|Figure 1: A representative transmitter|
compliance test setup
On the physical-layer testing side, transmitter testing is aided greatly by the availability of automated compliance-test software packages, which provide faster test procedures and a lot less complexity for the test engineer. Figure 1 shows a typical transmitter compliance test setup.
The aim of transmitter testing is to ensure that the device under test (DUT) meets the jitter tolerance requirements spelled out in the USB 3.0 specification. It's important to view USB 3.0 or 3.1 physical-layer signals on an oscilloscope, which will lay bare signal features such as overshoot, reflections, crosstalk, glitches, or other issues that will only appear as occasional error messages at the protocol level.
|Figure 2: The upper trace shows a USB 3.0 data stream|
captured at 20 GS/s; the lower trace is a zoomed portion
If nothing else, the upper trace tells us that the link is active and working. On Teledyne LeCroy oscilloscopes, a table (seen at lower left of Figure 2) provides a short-hand description of the captured waveform. Clicking on items of interest in that table automatically instructs the instrument to display the physical shape of that portion of the signal along with its decoded data. In this case, the zoomed detail in the lower trace shows the data packet header including address, sequence number, and endpoint number.
|Figure 3: Bits not preceded by transitions appear on the left|
side of this screen capture while transition bits appear on
the right. Note that many parameter values related to the
signal's physical shape have been computed and displayed.
To generate eye patterns such as those shown in Figure 3, an oscilloscope acquires a long, continuous waveform and recovers the embedded clock, then slices the data at the end of each bit and displays all of the bits onscreen. Often, protocols differentiate between signal performance in the case of transition bits (shown on the right side of Figure 3) and non-transition bits (shown on the left side of Figure 3).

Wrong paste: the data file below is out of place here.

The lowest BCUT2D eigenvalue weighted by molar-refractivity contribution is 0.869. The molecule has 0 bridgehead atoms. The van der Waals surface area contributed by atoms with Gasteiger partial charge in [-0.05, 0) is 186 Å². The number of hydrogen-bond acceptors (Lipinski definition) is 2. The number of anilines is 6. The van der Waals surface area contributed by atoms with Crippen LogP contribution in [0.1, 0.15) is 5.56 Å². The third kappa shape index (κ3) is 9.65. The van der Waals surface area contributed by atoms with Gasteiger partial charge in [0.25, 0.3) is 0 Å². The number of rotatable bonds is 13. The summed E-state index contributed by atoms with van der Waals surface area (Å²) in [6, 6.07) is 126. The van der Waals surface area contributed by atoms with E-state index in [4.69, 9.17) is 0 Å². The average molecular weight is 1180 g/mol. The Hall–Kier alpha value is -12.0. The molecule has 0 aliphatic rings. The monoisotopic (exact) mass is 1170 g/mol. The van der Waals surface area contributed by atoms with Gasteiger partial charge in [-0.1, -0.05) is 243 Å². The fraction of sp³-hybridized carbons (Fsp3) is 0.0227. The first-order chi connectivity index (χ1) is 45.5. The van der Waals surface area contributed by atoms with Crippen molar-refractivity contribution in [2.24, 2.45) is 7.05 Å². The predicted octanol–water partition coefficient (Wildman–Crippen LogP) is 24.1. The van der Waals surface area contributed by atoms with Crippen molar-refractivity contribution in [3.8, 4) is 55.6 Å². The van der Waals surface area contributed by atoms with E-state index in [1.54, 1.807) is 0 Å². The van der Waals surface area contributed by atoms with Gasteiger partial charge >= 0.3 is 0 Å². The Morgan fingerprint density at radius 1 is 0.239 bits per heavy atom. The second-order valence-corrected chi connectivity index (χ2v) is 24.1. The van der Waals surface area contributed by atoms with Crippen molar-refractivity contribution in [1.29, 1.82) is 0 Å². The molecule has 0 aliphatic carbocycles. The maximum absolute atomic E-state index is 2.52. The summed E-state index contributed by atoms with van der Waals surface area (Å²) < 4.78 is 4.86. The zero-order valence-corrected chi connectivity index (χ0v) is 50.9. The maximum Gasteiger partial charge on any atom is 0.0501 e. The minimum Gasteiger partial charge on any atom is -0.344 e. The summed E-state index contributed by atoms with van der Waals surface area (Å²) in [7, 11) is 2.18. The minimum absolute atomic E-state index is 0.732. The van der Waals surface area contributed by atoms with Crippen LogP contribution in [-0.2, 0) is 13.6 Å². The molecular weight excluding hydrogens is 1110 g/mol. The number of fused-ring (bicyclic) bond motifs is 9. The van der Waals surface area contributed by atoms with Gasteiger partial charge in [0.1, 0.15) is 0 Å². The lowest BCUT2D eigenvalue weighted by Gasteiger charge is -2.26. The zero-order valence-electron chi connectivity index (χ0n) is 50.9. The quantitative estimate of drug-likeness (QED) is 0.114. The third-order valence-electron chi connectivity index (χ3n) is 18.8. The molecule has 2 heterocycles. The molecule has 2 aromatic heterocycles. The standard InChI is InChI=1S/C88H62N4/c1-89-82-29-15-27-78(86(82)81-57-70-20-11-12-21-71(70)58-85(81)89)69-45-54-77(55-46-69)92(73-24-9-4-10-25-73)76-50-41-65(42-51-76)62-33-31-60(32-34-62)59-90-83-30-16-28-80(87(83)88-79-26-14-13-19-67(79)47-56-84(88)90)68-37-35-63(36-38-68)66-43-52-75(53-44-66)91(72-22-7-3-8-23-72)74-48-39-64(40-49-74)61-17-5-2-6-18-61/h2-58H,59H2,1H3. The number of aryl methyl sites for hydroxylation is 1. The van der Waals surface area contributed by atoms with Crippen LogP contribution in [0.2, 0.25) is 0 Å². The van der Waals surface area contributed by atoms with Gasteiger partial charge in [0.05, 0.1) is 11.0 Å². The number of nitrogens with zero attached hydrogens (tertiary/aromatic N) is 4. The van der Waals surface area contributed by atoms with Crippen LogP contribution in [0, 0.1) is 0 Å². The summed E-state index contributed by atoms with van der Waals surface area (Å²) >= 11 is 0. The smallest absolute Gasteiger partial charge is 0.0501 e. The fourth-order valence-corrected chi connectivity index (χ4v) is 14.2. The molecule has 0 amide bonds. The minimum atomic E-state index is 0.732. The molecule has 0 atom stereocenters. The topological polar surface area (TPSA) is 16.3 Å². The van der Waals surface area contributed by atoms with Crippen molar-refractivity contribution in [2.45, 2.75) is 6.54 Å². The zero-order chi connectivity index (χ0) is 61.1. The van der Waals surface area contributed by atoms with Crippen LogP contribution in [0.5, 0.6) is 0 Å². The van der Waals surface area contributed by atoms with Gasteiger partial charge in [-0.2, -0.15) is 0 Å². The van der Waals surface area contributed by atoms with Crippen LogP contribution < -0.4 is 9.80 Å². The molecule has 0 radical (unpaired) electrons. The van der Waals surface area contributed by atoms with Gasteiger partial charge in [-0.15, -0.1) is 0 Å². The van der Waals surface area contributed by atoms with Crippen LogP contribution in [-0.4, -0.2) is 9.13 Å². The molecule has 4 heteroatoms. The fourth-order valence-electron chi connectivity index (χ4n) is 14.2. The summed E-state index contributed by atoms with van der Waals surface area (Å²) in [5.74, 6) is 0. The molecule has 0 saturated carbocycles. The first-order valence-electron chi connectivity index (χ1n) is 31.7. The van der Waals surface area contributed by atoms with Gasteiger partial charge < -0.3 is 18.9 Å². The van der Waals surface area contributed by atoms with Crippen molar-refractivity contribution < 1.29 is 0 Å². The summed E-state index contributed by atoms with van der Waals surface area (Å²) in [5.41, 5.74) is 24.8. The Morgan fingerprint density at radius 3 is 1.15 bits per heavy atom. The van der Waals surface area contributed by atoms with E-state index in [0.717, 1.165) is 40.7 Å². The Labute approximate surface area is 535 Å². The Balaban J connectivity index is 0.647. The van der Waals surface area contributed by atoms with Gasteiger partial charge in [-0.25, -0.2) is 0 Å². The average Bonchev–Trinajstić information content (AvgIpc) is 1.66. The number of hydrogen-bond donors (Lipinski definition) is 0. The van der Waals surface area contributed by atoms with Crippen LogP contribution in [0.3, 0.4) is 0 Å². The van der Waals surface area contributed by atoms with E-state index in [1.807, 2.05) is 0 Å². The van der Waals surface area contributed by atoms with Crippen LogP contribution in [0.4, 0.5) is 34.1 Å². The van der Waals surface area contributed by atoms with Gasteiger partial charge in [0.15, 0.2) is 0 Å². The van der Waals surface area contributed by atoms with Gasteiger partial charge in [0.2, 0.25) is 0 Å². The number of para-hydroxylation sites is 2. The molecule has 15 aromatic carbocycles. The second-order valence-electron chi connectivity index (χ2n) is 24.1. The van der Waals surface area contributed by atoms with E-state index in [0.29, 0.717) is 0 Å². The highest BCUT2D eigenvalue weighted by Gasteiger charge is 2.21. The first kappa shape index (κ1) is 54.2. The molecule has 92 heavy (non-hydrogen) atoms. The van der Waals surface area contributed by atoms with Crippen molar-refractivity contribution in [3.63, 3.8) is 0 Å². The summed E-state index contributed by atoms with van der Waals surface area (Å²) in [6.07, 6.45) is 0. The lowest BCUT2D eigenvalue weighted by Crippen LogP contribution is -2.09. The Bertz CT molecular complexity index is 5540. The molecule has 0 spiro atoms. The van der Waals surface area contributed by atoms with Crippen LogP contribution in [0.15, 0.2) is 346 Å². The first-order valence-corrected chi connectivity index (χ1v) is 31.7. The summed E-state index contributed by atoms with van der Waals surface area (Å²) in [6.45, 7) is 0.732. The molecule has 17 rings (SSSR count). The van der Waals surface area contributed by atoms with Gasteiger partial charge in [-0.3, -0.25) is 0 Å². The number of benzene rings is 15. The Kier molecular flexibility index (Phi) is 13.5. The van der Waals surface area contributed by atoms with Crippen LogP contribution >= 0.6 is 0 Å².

|Figure 4: With increasing data rates comes|
degradation in signal integrity at the receiver
When it comes to receiver testing, this is a procedure that was not typically required for older standards. But now that data rates have risen significantly, receiver testing is more and more prevalent as a requirement. Transmitting higher bit-rate signals over the same backplane materials translates into tighter electrical margins at the receiver, as the eye diagrams in Figure 4 demonstrate.
Receiver test typically consists of two stages. The first is calibration, an iterative process that adds precise levels of specific electrical impairments to the receiver tester's output. An oscilloscope performs analysis of the signal output's quality. The second stage is loopback testing, when the calibrated signal is applied to the DUT. The DUT retransmits the received pattern, which the receiver tester checks for errors in comparison to its own transmitted pattern.
Receiver testing is challenging for USB 3.0 links because the host (a computer, for example) and device (say a thumb drive or camera) operate with different clocks running independently of each other. The host and device transmit data with embedded skip ordered set (SKP) symbols. By injecting or removing additional SKP symbols, each side can control and match the other side's clock speed.
This poses a challenge for receiver testing because the addition and removal of SKP symbols in the data stream means that the data sent out of a bit-error rate (BER) tester is always different from data received for BER comparison. This creates a critical requirement for protocol awareness in BER testers so that SKP symbols are filtered before BER comparison.
In subsequent posts on this topic, we'll look at link-layer testing issues.